What’s behind the post-election crisis in Guatemala?

Indigenous Guatemalan leader Carlos Barrientos Aragón reflects on the crisis that has unfolded in the country following the elections

July 12, 2023 by Carlos Barrientos Aragón
Electoral monitors revising the vote counting process. Photo: Paolina Albani

On Sunday, June 25, Guatemala held general elections with 22 candidates vying for the presidency of the country. As the counting of the votes proceeded, it became clear that a second round would take place since none of the candidates was polling near the required more than 50% threshold. Initial numbers indicated that Sandra Torres of the center-right National Unity of Hope (UNE) party and Bernardo Arévalo of the center Semilla Movement party would advance to the next round. 

However, on July 1, a week after the people went to the polls, several right-wing parties alleged that anomalies had occurred in the voting process and lodged a petition with the Constitutional Court to halt the certification of the first round voting, pause the release of official results and begin a recount.

A day later, the Court ordered the Supreme Electoral Tribunal to halt the release of the official results and called on it to begin a recount over the next 15 days. The move has been met with widespread rejection both within Guatemala and internationally and is considered yet another blow to the country’s fragile democracy and electoral process which had already been made vulnerable with the suspension of candidates even before people went to the polls.

In order to understand the ongoing political and electoral crisis, Carlos Barrientos of the Committee for Peasant Unity wrote the following reflection on the political situation.

1. One of the characteristics of the political party system in Guatemala is that, in the last 70 years, no party has been elected twice in the presidency and the parties are, above all, electoral franchises used by the oligarchy to guarantee their interests. Since 1954, the left could not participate electorally at the national level and it was not until 1995, in the context of the dialogue and negotiation process with the guerrilla, that, after 41 years, a leftist party was able to participate again in elections at the national level.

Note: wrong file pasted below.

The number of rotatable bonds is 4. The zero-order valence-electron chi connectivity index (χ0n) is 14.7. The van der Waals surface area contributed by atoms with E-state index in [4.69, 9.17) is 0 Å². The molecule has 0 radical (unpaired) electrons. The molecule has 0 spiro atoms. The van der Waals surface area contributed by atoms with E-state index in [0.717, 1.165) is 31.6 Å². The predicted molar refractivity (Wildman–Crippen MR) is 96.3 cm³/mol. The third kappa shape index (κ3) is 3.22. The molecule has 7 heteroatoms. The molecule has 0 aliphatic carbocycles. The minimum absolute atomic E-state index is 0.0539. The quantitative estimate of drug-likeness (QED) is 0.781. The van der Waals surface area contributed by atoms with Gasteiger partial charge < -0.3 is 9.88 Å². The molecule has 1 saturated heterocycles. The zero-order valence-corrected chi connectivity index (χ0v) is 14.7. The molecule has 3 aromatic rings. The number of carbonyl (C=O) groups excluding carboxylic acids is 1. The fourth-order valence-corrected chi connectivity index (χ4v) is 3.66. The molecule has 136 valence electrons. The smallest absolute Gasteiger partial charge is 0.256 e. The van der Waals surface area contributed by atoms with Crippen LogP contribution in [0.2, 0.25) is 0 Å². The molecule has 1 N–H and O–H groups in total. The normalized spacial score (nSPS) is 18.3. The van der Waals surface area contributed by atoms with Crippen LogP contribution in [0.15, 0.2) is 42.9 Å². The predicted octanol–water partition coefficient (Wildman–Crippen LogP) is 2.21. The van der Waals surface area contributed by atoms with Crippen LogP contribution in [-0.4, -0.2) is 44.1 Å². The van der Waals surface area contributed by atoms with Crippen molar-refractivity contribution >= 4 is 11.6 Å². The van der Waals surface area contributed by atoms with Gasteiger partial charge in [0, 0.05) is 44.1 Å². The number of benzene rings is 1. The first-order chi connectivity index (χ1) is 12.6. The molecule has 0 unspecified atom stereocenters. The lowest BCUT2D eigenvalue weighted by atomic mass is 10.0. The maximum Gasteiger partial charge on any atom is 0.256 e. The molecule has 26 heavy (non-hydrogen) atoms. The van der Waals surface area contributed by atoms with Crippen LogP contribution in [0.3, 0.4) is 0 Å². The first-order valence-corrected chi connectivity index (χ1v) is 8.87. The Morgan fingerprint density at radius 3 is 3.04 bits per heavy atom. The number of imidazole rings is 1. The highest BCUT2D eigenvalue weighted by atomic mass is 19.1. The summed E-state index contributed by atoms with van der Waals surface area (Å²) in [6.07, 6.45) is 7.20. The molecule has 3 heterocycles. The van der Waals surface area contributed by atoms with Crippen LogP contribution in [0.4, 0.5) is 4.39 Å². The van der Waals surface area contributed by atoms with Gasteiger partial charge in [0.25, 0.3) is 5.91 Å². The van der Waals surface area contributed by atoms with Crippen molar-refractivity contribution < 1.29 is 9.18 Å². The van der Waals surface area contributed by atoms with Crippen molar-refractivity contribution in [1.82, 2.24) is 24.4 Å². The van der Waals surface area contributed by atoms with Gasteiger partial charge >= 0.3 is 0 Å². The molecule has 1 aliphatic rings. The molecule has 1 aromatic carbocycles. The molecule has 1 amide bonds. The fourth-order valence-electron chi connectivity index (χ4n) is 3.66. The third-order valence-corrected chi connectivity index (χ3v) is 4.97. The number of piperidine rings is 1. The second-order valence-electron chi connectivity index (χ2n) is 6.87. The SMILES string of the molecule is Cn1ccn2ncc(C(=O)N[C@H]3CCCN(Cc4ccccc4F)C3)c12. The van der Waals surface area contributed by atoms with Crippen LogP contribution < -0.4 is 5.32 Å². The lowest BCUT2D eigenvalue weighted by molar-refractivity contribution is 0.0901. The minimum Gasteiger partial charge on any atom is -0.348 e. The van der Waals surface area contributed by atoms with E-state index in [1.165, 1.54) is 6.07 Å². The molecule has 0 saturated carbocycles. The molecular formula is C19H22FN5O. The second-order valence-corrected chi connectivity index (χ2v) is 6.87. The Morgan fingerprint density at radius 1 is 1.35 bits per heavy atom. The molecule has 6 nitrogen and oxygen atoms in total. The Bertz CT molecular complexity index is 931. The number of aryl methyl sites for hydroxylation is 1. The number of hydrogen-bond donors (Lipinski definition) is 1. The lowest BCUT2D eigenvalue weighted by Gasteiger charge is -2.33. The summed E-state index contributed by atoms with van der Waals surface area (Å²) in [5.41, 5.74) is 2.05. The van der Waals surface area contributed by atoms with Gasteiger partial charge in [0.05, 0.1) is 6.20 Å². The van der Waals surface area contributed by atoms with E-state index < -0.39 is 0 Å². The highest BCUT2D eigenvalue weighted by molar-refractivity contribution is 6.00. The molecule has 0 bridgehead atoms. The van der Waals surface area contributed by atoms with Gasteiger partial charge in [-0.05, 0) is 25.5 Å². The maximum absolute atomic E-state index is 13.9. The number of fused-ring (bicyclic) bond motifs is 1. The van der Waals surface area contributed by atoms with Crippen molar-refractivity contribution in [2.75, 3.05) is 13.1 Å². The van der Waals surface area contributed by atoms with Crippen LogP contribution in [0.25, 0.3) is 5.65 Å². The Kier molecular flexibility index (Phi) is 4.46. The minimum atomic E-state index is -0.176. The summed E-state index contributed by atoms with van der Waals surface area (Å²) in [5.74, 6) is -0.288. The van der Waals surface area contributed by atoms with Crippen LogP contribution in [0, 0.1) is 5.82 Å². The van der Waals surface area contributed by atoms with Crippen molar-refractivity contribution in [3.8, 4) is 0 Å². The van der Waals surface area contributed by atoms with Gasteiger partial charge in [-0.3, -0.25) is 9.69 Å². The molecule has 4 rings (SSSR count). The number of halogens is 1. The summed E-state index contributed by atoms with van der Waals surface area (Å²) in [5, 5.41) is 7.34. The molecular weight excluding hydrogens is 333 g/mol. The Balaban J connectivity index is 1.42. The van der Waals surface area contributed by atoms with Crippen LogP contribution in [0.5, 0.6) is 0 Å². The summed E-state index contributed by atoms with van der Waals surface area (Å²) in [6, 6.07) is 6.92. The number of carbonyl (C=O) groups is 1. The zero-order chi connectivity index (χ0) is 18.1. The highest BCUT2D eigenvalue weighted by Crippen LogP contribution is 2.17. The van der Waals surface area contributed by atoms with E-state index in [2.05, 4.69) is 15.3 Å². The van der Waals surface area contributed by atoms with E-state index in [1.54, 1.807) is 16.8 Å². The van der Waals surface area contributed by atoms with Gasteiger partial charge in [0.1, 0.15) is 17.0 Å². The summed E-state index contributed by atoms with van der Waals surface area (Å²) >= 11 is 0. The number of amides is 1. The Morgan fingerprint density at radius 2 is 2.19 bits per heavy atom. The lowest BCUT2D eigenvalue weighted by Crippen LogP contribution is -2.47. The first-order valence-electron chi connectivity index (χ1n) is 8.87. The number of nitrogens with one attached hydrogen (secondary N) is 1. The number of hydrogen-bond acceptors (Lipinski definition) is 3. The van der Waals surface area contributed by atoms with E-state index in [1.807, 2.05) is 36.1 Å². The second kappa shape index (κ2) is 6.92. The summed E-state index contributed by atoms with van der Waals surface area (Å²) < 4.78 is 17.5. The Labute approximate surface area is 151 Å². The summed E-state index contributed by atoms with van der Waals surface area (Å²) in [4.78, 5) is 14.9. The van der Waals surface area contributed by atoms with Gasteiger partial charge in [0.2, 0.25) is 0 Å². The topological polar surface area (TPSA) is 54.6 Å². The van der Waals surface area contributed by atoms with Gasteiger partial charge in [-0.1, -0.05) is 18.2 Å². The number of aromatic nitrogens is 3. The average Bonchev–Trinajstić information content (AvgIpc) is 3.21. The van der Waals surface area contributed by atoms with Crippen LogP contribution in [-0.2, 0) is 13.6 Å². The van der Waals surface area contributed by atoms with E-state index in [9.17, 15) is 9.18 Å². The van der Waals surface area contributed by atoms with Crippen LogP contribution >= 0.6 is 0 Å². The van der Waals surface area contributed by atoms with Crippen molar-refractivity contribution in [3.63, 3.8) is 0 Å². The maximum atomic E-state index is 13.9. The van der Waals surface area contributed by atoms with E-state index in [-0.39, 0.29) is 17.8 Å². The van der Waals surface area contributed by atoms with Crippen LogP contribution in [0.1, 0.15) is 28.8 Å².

2. After the 2015 mobilizations that led to the resignation of the right-wing president and vice-president, due to accusations of corruption, the oligarchy together with corrupt right-wing politicians and former counter-insurgent military members, formed an alliance known in Guatemala as the “Pact of the Corrupt”. This alliance was formed in order to roll back the advances in regards to the fight against impunity and trials against those who violated human rights during the war in Guatemala. It also had the idea of regaining firm control of all state institutions, dismantling the laws and institutions that were created with the 1996 Peace Accords. The two previous governments of the extreme right gave way to a regressive process in relation to human rights and guarantees.

3. In the general elections (presidential, deputies and municipal mayors) held on June 25, 30 political parties participated, with 22 presidential candidates. Of these, 3 parties are of the left, one of the “center” and 26 of the right or extreme right.

4. Of the leftist parties, two of them participated in coalition (Unidad Revolucionaria Nacional Guatemalteca -URNG-, the former guerrilla and Winaq -a word in Mayan language K’iche’ meaning person-, a party with an important participation of indigenous professionals, founded, among others, by the 1992 Nobel Peace Prize winner, Rigoberta Menchú). The other party Movimiento de Liberación de los Pueblos -MLP-, in the 2019 elections participated for the first time and came in 4th place, but this time, the Supreme Electoral Tribunal, due to a spurious denunciation, did not allow the presidential binomial formed by an Indigenous leader and the former Human Rights Ombudsman, who opposed the Pact of Corrupts, to participate.